MEDIA ROOTS – Dissection of a 20 February 2013 New York Times article demonstrates the extent to which the “newspaper of record” muddles the truth on issues pertaining to Israel. Even the article’s title, Trial Offers Rare Look at Work of Hezbollah in Europe, is deceptive since the article is filled with superficial, Zionist axioms and mere conjecture.
The opening paragraph asserts the testimony of an alleged Hezbollah operative provides “a rare look inside a covert global war between Israel and Iran.” This is highly misleading. There is no global war of parity between the two countries. In reality, the Iranian people have been victimized by cyber-attacks, unjustifiable sanctions, and a wide array of insidious propaganda. Instead of responding in kind, Iran has taken caution not to provoke Zionism’s itchy trigger finger.
According to the Times, this so-called operative “described being handled by a masked man he knew only as Ayman.” Conveniently, the operative “never saw the face of Ayman” because Ayman “was always wearing a mask.”
At the mysterious Ayman’s behest, this operative transported bags, a package, a cellphone, and two SIM cards around Europe and the Eastern Mediterranean. When the operative was arrested, he was in possession of a “small red notebook with the license plate numbers of two buses ferrying Israelis.” Two weeks after he was arrested, a bomb blew up alongside a bus in Burgas, Bulgaria, killing a Bulgarian chauffeur and five Israeli tourists.
According to the Times, “experts say” the Burgas attack was “similar to the one he [the operative] seemed to be planning.” Conveniently, unbiased “experts” are nowhere to be found in the Times’ article, which quotes only two pundits of sharp proclivity.
The first pundit is Daniel Benjamin, a Zionist, who comments on how the operative’s trial might tip European hesitancy in favor of designating Hezbollah as a “terrorist organization.” He also commented on Cyprus’ dedication to see this trial proceed, remarking how Cypriot authorities have “done the right thing and they’ve been resolute about it.” Benjamin has worked tirelessly against Hezbollah. As a careerist whose professional brand thrives implicitly on the pursuit of the United States’ foes, whether real or imagined, Benjamin is hardly an unbiased “expert.”
The second “expert” is Matthew Leavitt, a director at the Washington Institute for Near East Policy (WINEP), which was founded by the American Israel Public Affairs Committee (AIPAC), a powerful, right-wing, Israeli lobby located in Washington, DC. (AIPAC used to be known as the American Zionist Committee for Public Affairs). Instead of disclosing Levitt’s ties to this particular Zionist establishment, the New York Times provided him a platform through which he states “the evidence seems quite compelling that what he [the operative] was doing was conducting surveillance for a bombing that would parallel almost exactly what happened in Bulgaria.”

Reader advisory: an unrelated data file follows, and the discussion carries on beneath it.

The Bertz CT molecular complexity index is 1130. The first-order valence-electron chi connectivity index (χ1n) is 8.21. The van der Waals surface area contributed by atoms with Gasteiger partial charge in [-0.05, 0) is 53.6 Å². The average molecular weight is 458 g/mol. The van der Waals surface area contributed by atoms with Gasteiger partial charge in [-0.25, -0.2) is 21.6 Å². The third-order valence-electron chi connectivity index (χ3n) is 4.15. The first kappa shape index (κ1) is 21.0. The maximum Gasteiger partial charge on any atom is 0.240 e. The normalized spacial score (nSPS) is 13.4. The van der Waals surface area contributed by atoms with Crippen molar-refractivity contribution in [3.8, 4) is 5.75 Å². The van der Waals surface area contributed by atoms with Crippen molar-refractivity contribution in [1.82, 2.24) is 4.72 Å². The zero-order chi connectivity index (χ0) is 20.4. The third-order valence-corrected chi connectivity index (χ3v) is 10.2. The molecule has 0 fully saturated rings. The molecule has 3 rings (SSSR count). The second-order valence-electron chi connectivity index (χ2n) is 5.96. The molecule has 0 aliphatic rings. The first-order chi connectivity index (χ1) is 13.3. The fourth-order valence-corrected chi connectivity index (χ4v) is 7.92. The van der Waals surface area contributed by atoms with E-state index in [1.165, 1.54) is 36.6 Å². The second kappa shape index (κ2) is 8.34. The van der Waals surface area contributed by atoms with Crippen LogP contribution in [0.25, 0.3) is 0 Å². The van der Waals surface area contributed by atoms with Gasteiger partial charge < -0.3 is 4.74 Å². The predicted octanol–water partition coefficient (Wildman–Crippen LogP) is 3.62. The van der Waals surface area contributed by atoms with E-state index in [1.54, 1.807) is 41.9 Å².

Belén Fernández, a scrupulous author and acclaimed analyst, reports on how much of the so-called evidence in the Burgas bombing was non-existent or manufactured. Investigative journalist Gareth Porter reveals how Bulgaria eventually conceded extremely tenuous evidence, which pertained to Hezbollah’s potential involvement, but only after Bulgarian officials received immense pressure from U.S. and Israeli officials.
For their part, Bulgarian authorities could only note Hezbollah’s potential involvement after relying “heavily on resources from foreign security services,” according to Tihomir Bezlov of the Sofia-based Center for the Study of Democracy. Even with all these externally-supplied “resources,” Bulgarian officials could only allude to “traces in this attack,” which might lead to “Hezbollah’s military wing.” The Times admits “officials in Cyprus have tried to keep the case as low-key as possible, declining in most instances to comment or to release documents.” Perhaps they too are being fed “resources” from foreign nations.
This lack of context – or perhaps selective detailing – plaguing the New York Times’ article is noteworthy.
The Times was generous enough to concede the so-called operative “described himself as ‘threatened, scared and confused,’ during his initial interrogation.” He was also “adamant that he was not participating in a plot to kill Israeli tourists.”
Perhaps the individual in question, who works as an administrator of a Lebanese trading company and aspires to become a fruit juice importer, will turn out to be a verified Hezbollah “operative,” but he could easily have been working for Mossad, whose patronage boasts a lurid history of conducting false flag operations against a variety of targets.
Unfortunately, the Times paints the suspect, who is still undergoing trial, as genuinely nefarious without disclosing their aforementioned prejudices.
Christian Sorensen for Media Roots
Photo by Flickr User Ron Almog